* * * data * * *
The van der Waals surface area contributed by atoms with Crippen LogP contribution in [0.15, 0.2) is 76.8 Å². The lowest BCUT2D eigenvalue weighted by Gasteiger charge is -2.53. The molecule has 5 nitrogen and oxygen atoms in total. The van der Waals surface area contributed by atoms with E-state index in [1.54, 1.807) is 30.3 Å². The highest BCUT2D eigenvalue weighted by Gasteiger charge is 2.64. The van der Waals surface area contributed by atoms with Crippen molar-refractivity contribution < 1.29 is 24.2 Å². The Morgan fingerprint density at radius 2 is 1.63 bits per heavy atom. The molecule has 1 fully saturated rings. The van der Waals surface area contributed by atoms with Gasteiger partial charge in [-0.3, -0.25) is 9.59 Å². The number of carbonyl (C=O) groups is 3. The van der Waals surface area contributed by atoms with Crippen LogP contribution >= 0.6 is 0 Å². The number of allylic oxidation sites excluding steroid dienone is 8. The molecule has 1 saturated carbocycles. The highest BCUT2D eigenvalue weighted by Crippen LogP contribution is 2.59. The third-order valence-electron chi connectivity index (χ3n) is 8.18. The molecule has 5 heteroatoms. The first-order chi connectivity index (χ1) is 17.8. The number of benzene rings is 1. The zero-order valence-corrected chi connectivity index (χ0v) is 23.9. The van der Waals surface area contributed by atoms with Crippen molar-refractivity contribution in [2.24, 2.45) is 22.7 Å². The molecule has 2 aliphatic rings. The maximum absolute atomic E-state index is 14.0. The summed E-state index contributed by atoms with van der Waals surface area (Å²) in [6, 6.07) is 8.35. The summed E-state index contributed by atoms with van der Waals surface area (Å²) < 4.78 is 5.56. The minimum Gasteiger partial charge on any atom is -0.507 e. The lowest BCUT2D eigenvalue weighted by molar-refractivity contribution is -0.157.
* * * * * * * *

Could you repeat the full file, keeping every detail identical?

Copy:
The van der Waals surface area contributed by atoms with Crippen LogP contribution in [0.15, 0.2) is 76.8 Å². The lowest BCUT2D eigenvalue weighted by Gasteiger charge is -2.53. The molecule has 5 nitrogen and oxygen atoms in total. The van der Waals surface area contributed by atoms with E-state index in [1.54, 1.807) is 30.3 Å². The highest BCUT2D eigenvalue weighted by Gasteiger charge is 2.64. The van der Waals surface area contributed by atoms with Crippen molar-refractivity contribution < 1.29 is 24.2 Å². The Morgan fingerprint density at radius 2 is 1.63 bits per heavy atom. The molecule has 1 fully saturated rings. The van der Waals surface area contributed by atoms with Gasteiger partial charge in [-0.3, -0.25) is 9.59 Å². The number of carbonyl (C=O) groups is 3. The van der Waals surface area contributed by atoms with Crippen LogP contribution >= 0.6 is 0 Å². The number of allylic oxidation sites excluding steroid dienone is 8. The molecule has 1 saturated carbocycles. The highest BCUT2D eigenvalue weighted by Crippen LogP contribution is 2.59. The third-order valence-electron chi connectivity index (χ3n) is 8.18. The molecule has 5 heteroatoms. The first-order chi connectivity index (χ1) is 17.8. The number of benzene rings is 1. The zero-order valence-corrected chi connectivity index (χ0v) is 23.9. The van der Waals surface area contributed by atoms with Crippen molar-refractivity contribution in [2.24, 2.45) is 22.7 Å². The molecule has 2 aliphatic rings. The maximum absolute atomic E-state index is 14.0. The summed E-state index contributed by atoms with van der Waals surface area (Å²) in [6, 6.07) is 8.35. The summed E-state index contributed by atoms with van der Waals surface area (Å²) < 4.78 is 5.56. The minimum Gasteiger partial charge on any atom is -0.507 e. The lowest BCUT2D eigenvalue weighted by molar-refractivity contribution is -0.157.